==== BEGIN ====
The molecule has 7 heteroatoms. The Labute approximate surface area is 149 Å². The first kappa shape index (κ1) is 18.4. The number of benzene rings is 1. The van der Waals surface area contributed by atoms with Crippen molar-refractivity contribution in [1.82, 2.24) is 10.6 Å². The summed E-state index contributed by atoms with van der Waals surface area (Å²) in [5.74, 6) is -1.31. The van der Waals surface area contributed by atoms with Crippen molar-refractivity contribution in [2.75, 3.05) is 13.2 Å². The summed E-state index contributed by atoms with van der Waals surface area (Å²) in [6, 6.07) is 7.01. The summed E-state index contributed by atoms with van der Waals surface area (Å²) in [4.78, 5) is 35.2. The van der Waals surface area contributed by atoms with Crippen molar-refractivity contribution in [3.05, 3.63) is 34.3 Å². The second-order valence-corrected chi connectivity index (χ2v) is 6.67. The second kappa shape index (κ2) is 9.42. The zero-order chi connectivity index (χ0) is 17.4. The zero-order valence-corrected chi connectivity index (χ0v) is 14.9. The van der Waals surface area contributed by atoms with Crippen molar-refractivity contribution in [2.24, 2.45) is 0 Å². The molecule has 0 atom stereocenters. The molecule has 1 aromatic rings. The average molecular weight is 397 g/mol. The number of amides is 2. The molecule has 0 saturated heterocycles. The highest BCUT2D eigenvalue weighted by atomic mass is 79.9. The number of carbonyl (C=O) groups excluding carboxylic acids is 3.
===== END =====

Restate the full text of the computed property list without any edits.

The molecule has 7 heteroatoms. The Labute approximate surface area is 149 Å². The first kappa shape index (κ1) is 18.4. The number of benzene rings is 1. The van der Waals surface area contributed by atoms with Crippen molar-refractivity contribution in [1.82, 2.24) is 10.6 Å². The summed E-state index contributed by atoms with van der Waals surface area (Å²) in [5.74, 6) is -1.31. The van der Waals surface area contributed by atoms with Crippen molar-refractivity contribution in [2.75, 3.05) is 13.2 Å². The summed E-state index contributed by atoms with van der Waals surface area (Å²) in [6, 6.07) is 7.01. The summed E-state index contributed by atoms with van der Waals surface area (Å²) in [4.78, 5) is 35.2. The van der Waals surface area contributed by atoms with Crippen molar-refractivity contribution in [3.05, 3.63) is 34.3 Å². The second-order valence-corrected chi connectivity index (χ2v) is 6.67. The second kappa shape index (κ2) is 9.42. The zero-order chi connectivity index (χ0) is 17.4. The zero-order valence-corrected chi connectivity index (χ0v) is 14.9. The van der Waals surface area contributed by atoms with Crippen molar-refractivity contribution in [2.24, 2.45) is 0 Å². The molecule has 0 atom stereocenters. The molecule has 1 aromatic rings. The average molecular weight is 397 g/mol. The number of amides is 2. The molecule has 0 saturated heterocycles. The highest BCUT2D eigenvalue weighted by atomic mass is 79.9. The number of carbonyl (C=O) groups excluding carboxylic acids is 3.